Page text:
(TCO2 the temperature coefficient for carbonator; KC=the coefficient value within the calculation; xc=the position within the regression; and Tcarb =the temperature in ° F. in the carbonator.) The constants within this regression are as follows:
The calculation starts at xc=5 and TCO2 =KC(1) with each subsequent calculation being made for xc-1.
An additional factor must be determined prior to calculating the volumes of CO2 added to the beverage. This factor is a result of the pressure in the carbonator 84 and can be determined by the following equation:
Pfac =(PCO2 13.7)+0.075 (11)
(PCO2 =the pressure within the carbonator system.) The constant values within this equation 11 have been determined from the same published sources of the American Bottling Association as for equation (10).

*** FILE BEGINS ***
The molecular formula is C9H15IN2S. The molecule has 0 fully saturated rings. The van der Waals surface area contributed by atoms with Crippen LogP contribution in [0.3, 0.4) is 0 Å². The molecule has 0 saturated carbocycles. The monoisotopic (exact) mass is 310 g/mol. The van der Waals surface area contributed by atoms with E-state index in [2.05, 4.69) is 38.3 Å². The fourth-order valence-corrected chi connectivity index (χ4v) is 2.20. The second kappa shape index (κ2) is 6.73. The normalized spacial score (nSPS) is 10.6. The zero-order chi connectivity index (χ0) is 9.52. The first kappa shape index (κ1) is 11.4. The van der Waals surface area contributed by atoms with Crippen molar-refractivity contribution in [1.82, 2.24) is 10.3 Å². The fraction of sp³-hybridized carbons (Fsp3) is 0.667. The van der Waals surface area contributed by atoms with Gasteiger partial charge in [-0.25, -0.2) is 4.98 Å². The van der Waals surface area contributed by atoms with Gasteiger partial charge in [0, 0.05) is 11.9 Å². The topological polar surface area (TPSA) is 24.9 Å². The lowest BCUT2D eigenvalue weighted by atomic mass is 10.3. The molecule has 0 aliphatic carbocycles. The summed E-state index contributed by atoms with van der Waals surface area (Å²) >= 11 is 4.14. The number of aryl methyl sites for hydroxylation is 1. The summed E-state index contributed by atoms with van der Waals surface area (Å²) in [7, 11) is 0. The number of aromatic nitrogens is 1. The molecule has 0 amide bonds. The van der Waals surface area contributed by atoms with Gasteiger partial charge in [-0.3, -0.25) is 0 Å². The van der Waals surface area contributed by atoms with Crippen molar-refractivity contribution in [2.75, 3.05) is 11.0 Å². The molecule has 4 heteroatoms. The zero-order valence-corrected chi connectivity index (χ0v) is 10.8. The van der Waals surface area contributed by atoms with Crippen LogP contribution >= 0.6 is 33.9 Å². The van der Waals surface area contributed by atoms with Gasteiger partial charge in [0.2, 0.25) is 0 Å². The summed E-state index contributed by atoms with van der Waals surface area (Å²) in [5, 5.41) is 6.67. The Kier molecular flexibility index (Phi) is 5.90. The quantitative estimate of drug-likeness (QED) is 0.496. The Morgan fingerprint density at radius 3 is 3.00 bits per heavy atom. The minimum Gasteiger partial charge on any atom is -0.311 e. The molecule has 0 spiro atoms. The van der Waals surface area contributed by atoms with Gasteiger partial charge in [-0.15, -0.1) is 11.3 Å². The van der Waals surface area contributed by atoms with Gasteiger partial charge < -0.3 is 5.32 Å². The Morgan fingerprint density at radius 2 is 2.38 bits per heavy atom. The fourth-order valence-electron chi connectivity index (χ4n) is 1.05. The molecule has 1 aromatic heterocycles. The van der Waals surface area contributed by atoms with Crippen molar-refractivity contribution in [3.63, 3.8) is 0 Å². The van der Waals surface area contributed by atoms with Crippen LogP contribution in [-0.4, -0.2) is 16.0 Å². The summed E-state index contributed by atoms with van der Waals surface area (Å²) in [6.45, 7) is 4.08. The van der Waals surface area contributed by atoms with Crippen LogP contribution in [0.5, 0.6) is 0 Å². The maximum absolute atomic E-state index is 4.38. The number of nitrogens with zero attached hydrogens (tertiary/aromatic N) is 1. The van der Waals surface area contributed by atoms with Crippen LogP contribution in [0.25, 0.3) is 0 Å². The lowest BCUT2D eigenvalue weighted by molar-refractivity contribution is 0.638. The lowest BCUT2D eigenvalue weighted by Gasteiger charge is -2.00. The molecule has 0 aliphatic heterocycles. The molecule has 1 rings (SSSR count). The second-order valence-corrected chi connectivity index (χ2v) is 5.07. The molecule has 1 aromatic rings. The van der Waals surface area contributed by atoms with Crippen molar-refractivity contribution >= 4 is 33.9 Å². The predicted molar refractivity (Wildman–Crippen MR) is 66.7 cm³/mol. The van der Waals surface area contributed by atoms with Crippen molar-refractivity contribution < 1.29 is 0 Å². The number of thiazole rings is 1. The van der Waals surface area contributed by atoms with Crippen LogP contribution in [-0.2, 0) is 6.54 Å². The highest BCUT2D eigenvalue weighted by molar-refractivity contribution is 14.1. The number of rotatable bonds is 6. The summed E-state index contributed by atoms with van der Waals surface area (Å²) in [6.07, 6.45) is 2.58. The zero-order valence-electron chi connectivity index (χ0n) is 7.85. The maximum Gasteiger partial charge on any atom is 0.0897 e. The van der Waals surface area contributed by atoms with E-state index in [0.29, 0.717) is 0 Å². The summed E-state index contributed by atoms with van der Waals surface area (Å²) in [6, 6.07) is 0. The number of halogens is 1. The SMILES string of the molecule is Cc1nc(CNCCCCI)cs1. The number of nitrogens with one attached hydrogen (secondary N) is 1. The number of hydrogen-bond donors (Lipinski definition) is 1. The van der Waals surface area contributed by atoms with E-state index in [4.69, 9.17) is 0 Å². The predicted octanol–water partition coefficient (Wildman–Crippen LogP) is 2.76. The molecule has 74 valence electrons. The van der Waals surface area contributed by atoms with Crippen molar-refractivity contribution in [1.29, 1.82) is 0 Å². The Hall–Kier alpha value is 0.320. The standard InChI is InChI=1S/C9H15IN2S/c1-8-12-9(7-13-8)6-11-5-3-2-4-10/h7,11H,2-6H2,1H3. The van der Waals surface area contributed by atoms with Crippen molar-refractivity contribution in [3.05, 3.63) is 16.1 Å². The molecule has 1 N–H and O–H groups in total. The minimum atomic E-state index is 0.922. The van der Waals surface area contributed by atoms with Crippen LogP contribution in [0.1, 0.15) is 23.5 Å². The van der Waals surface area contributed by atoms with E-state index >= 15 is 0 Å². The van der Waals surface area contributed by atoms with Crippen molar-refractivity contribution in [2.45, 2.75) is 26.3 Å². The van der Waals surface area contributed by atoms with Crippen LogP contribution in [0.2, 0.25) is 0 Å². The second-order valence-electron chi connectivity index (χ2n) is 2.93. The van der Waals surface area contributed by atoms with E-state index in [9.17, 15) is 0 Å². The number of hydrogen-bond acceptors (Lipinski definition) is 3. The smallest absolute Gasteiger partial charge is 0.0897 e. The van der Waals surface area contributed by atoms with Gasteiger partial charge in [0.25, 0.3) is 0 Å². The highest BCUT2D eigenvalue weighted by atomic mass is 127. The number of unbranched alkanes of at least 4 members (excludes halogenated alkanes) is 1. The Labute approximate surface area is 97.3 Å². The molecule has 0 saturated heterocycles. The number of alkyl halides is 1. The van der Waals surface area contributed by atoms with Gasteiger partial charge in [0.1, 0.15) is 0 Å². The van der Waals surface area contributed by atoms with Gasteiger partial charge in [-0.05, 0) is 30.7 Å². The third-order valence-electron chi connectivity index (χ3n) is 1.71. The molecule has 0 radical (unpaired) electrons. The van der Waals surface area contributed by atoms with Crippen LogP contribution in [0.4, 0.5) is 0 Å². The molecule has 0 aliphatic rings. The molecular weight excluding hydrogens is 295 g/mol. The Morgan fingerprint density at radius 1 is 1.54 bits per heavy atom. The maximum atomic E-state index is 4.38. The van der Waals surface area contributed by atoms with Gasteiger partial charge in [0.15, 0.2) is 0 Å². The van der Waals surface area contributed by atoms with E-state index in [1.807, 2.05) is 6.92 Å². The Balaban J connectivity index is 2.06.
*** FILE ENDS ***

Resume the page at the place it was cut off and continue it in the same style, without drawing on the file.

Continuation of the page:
From the determination of the temperature coefficient and the pressure factor in the carbonator 84, the volumes percent of carbonation can be determined as follows:
VOLCO2 =(Pfac /TCO2)+Coff (12)
(Coff =offset adjustment value.) Typically, the volumes of CO2 is determined by a shake test outside of the carbonator. The present calculations are being performed in line. Therefore, the readings made by in line sensors may not provide an accurate value. This determination may be adjusted (Coff) to provide a value that is within the desired specifications of the bottler. The offset value is provided so as to account for the standard variations in the calculation from the normal mode of testing.
The total volumetric flow determination (FLOWTot) can be used to predict the number of cases which should be produced by a particular run.
CASEproj =(FLOWtot ·128)/CONTvol /CASEsize (13)